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In the midst of the loss and desolation that stalked New Orleans right after Hurricane Katrina, local artist Miranda Lake got back to work in her flood-damaged studio on pieces that could be considered a form of reinvented preservation.

Lake assembles collages of found objects and old photographs set in surreal, distorted landscapes, all surrounded by the pigmented beeswax called encaustic, an art-making technique dating back to ancient Greece.

“It’s the most archival form of painting. It doesn’t crack, chip or fade,” says Lake, who mixes colors on a pancake griddle, which keeps the wax hot enough to manipulate. Touch-ups often require firing up a blowtorch.

“I like how the wax bathes and protects the images,” she says. “It’s such a sensual medium, it even smells delicious when it’s heated up. Working with it is a constant challenge, but you end up with something that’s filled with happy mistakes, things you didn’t start out envisioning, but just work.”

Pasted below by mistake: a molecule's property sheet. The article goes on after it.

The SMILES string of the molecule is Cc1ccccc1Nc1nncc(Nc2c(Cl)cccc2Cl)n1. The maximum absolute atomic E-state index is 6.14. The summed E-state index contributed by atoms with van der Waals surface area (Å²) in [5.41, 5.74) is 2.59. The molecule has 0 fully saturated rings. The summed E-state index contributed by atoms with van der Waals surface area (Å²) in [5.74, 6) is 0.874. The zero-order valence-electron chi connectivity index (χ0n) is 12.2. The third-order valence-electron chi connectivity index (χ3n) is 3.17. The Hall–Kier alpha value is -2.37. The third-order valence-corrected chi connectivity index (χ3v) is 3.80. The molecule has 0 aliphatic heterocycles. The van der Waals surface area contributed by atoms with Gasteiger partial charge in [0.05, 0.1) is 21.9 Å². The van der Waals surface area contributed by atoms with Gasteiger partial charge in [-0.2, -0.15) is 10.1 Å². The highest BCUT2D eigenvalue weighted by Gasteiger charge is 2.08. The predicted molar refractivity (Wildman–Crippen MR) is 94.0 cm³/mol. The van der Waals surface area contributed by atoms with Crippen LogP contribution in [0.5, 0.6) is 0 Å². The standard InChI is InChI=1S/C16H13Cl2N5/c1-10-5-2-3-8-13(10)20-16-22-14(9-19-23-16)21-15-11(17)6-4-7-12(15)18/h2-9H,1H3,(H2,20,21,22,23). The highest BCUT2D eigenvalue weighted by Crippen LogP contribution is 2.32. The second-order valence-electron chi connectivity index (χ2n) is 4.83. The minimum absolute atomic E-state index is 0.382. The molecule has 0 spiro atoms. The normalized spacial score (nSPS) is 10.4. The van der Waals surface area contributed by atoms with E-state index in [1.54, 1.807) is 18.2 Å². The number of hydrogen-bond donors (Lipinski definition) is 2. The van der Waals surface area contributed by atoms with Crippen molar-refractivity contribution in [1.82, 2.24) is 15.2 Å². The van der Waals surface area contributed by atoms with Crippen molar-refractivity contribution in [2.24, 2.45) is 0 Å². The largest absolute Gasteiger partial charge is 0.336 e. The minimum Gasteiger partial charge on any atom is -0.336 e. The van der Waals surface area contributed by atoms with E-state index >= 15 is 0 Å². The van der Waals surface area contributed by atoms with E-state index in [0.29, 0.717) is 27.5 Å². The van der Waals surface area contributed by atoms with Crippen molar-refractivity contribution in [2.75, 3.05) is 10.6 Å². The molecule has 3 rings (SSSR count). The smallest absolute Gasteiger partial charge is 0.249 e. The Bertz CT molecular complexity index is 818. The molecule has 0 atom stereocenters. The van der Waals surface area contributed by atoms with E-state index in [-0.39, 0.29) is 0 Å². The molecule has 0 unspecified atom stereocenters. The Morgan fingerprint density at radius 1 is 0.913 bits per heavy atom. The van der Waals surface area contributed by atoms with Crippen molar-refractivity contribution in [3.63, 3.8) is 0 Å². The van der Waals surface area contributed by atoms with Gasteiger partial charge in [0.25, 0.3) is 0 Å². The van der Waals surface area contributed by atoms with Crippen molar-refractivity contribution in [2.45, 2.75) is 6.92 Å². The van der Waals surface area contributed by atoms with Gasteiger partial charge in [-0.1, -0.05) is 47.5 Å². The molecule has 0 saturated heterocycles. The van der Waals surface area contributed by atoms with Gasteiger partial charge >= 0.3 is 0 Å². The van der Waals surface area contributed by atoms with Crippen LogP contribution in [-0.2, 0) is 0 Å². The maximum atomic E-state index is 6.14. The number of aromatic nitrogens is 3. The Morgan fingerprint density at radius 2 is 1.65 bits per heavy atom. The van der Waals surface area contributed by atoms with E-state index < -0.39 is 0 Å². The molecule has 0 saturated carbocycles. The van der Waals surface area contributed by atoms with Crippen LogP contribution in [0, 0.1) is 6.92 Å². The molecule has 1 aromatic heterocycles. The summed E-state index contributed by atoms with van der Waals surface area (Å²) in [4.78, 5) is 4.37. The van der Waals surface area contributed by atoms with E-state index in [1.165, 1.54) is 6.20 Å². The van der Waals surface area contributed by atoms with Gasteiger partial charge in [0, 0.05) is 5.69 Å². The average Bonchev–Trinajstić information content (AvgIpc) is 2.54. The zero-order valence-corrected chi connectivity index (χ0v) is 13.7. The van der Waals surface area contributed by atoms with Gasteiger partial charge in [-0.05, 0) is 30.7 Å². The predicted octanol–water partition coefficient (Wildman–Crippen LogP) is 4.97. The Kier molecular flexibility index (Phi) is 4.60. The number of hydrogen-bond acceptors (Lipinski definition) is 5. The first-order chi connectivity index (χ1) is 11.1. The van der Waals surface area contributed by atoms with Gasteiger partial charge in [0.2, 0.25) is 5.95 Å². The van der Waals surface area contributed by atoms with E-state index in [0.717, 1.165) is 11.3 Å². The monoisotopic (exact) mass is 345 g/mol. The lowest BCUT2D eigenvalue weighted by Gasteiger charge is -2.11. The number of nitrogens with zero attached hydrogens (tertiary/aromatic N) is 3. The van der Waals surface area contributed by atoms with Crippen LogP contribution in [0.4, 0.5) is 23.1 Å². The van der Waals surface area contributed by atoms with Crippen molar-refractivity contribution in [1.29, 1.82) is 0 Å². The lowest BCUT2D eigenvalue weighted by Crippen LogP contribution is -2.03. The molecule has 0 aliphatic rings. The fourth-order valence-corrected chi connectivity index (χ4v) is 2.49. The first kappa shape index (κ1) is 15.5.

Embedded in the wax are collage elements such as faded family photos, clippings from letters and journals found in second-hand stores, maps, and images of unusual shells, plants, eggs, animals and abstract shapes.

Gumdrop Sally

A native of Connecticut, Lake traveled south for school, earned an art history degree from the University of North Carolina and then, as she puts it, “promptly started waitressing and bartending.” She traveled extensively before her rambling led to New Orleans in the late 1990s. The town instantly struck a chord with her. She soon bought an Uptown cottage, started setting down roots and got serious about making art.

Some people see themes of innocence and nostalgic charm in the childhood photos she uses. Others see disillusionment, menace and even dread in the same painting. Lake prefers to let individuals interpret her work as they will, and rarely divulges the stories she makes up in her head about them.

“There’s some sadness to these objects that were personal, then cast off and neglected. But I like the idea of found things having new lives, new homes,” she says. “There’s a surprise element to it. Would you ever expect a letter you wrote in Germany in 1943 ending up in a painting in New Orleans in 2007?”

Lake’s work is shown at the Jonathan Ferrara Gallery, which recently moved to 400 Julia St. in the Warehouse District.

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